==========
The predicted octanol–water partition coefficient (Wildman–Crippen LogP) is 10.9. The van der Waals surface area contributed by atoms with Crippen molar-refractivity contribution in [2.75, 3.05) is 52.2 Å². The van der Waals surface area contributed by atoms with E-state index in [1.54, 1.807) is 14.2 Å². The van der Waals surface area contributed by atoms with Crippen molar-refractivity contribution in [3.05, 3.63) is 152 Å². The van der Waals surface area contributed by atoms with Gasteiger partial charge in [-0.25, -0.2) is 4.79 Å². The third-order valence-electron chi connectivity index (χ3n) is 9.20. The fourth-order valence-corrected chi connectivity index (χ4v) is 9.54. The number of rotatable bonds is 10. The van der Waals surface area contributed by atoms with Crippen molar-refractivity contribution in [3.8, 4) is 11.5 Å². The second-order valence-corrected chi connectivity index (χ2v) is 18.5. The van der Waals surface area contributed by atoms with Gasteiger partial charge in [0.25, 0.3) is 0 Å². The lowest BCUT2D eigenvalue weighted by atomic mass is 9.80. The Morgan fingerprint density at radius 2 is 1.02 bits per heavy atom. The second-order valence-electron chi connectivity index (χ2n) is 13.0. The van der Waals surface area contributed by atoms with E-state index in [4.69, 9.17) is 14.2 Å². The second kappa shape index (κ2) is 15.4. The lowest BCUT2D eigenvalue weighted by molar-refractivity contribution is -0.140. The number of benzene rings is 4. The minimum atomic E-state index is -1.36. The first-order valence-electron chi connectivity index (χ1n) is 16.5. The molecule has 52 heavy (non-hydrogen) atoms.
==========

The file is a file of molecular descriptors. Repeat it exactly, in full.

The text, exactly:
The predicted octanol–water partition coefficient (Wildman–Crippen LogP) is 10.9. The van der Waals surface area contributed by atoms with Crippen molar-refractivity contribution in [2.75, 3.05) is 52.2 Å². The van der Waals surface area contributed by atoms with E-state index in [1.54, 1.807) is 14.2 Å². The van der Waals surface area contributed by atoms with Crippen molar-refractivity contribution in [3.05, 3.63) is 152 Å². The van der Waals surface area contributed by atoms with Gasteiger partial charge in [-0.25, -0.2) is 4.79 Å². The third-order valence-electron chi connectivity index (χ3n) is 9.20. The fourth-order valence-corrected chi connectivity index (χ4v) is 9.54. The number of rotatable bonds is 10. The van der Waals surface area contributed by atoms with Crippen molar-refractivity contribution in [3.8, 4) is 11.5 Å². The second-order valence-corrected chi connectivity index (χ2v) is 18.5. The van der Waals surface area contributed by atoms with Gasteiger partial charge in [0.25, 0.3) is 0 Å². The lowest BCUT2D eigenvalue weighted by atomic mass is 9.80. The Morgan fingerprint density at radius 2 is 1.02 bits per heavy atom. The second-order valence-electron chi connectivity index (χ2n) is 13.0. The van der Waals surface area contributed by atoms with E-state index in [4.69, 9.17) is 14.2 Å². The second kappa shape index (κ2) is 15.4. The lowest BCUT2D eigenvalue weighted by molar-refractivity contribution is -0.140. The number of benzene rings is 4. The minimum atomic E-state index is -1.36. The first-order valence-electron chi connectivity index (χ1n) is 16.5. The molecule has 52 heavy (non-hydrogen) atoms.